Those bleak midwinter days would mark the nadir of Claire's melancholia. That was my promise to her, and to her husband, as I explained the nature of the illness and how it could be brought under control. But there was one stipulation. The first step on the road to recovery would necessitate a stay in the hospital. I was worried about Claire's drinking and the number of sleeping pills she had been taking--quite apart from the overdose itself. I outlined for them how the brain can get accustomed to the presence of such powerful substances, and how when they are suddenly removed, seizures can occur. Better that we taper slowly Claire's dependence, freeing the brain from its addiction, before beginning actively to treat the depression with a more appropriate pharmacology.
    As the old year turned, and for most of January, Claire was in the hospital. Her confinement was welcomed, she said, although she soon missed her daughters--which I took as a reassuring sign that the anhedonia was beginning to crack. What she found difficult was our insistence on a routine in social reengagement. Getting out of bed in the morning and taking a shower, eating breakfast in the company of others, choosing from a menu for lunch, taking a walk-simple things which in health we do every day were for Claire giant steps, comparable to walking on the moon.
    During normal times, emotion swings like the pendulum of an old Regulator clock, back and forth at a steady pace, marking the experiences of the day. In melancholia, that comfortable excursion slows and falters until, with anhedonia, emotional regulation is lost. The pendulum sticks. Simply conceived, the goal of treatment in melancholic depression is to release and re-regulate the pendulum to swing freely and steadily again.
    The psychiatric units at the Dartmouth-Hitchcock Mental Health Center had been developed for that purpose. Light and airy with vaulted ceilings, bright colors, and comfortable furnishings, they broke the mental asylum stereotype of battleship gray and bedpans. Local people--both my colleagues working in other specialties at the hospital and those living in the surrounding community---had named us the Hitchcock Hilton, and secretly we were pleased. These were intensive-care units for the emotional brain, meticulously designed for behavioral rehabilitation. A regular routine, as we insisted upon for Claire, and social interaction are essential emotional exercise in any recovery program. They are calisthenics for the emotional brain. The action of antidepressant drugs can be similarly understood. They prod the pendulum to assume once more its regular excursion.
    Other drugs will do the same, although not always with a beneficial, stabilizing effect. Those who suffer mood disorders, together with many who don't, have discovered that stimulants--alcohol, coffee, and particularly cocaine--can all profoundly alter mood. That is what Claire had been doing since childhood, first with her watered wine and later with the heavy drinking that had so troubled her husband. Where individual attempts have been made to treat melancholy mood, alcohol has a very long history.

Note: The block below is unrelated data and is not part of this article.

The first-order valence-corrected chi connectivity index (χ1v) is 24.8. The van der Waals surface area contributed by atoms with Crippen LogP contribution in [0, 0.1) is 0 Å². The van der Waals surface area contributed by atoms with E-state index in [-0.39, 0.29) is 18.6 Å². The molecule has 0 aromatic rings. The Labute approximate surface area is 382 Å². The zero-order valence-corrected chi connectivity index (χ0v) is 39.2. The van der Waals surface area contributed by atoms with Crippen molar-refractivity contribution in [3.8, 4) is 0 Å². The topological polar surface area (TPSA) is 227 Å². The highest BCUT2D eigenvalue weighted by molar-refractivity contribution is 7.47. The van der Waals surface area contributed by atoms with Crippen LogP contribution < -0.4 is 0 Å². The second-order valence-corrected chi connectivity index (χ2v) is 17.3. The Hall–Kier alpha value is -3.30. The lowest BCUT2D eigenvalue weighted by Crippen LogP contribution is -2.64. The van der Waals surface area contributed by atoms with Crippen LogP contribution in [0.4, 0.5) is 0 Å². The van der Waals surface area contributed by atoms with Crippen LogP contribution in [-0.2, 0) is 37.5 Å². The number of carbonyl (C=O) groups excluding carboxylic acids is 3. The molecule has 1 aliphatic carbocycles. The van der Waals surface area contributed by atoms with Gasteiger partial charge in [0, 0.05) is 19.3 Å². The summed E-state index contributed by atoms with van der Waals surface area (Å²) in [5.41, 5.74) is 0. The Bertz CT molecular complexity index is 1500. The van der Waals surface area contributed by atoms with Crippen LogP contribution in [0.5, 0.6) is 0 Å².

Such "self-medication" has only a short-term gain in depression. The disturbed communication among the brain's neurons-the billions of cells in the emotional brain that in health ensure the pendulum's steady swing is ultimately made worse by alcohol, cocaine, and other stimulants. Antidepressants are not perfect either, although, as we have learned more about the brain chemistry of depression, the precision of the drugs available in the market has improved. In the late 1970s, when Claire Dubois was my patient, the most commonly used class of antidepressants was the "tricyclics"-so named because of their chemical structure. Tricyclic antidepressants, and essentially all other antidepressant medications, alter the pattern of communication among neurons in the emotional brain by changing the activity of the chemical messengers carrying information. The major difference between tricyclics and drugs developed in the late 1980s, such as Prozac" (the brand name for fluoxetine), is that the tricyclic antidepressants influence several different messenger systems, including some best left alone, whereas Prozac affects only serotonin, the messenger thought to be a key player in the emotional brain. As a result, patients find Prozac more friendly, with fewer disturbing side effects, such as dry mouth and tremulous hands.
    But the tricyclics are comparable to the newer drugs in lifting depression, if such side effects can be tolerated. Studies show that approximately two-thirds of those suffering depression experience improvement in their symptoms with both classes of antidepressant. Sometimes it is necessary to try several before the right one is found--similar in some ways to finding a comfortable suit of clothes--but in Claire's case I was lucky. The first one off the peg--amitriptyline, a drug named Elavil by its manufacturer-seemed to fit. We had substituted for the alcohol and sleeping pills with diazepam (Valium, a drug with addictive properties of its own), which initially satisfied the brain's craving, subsequently permitting a controlled withdrawal from the addiction by slowly lowering the daily dose. Toward the third week of her hospital stay, as this integrated pharmacological and behavioral treatment took hold, Claire's emotional self began showing distinct signs of a reawakening.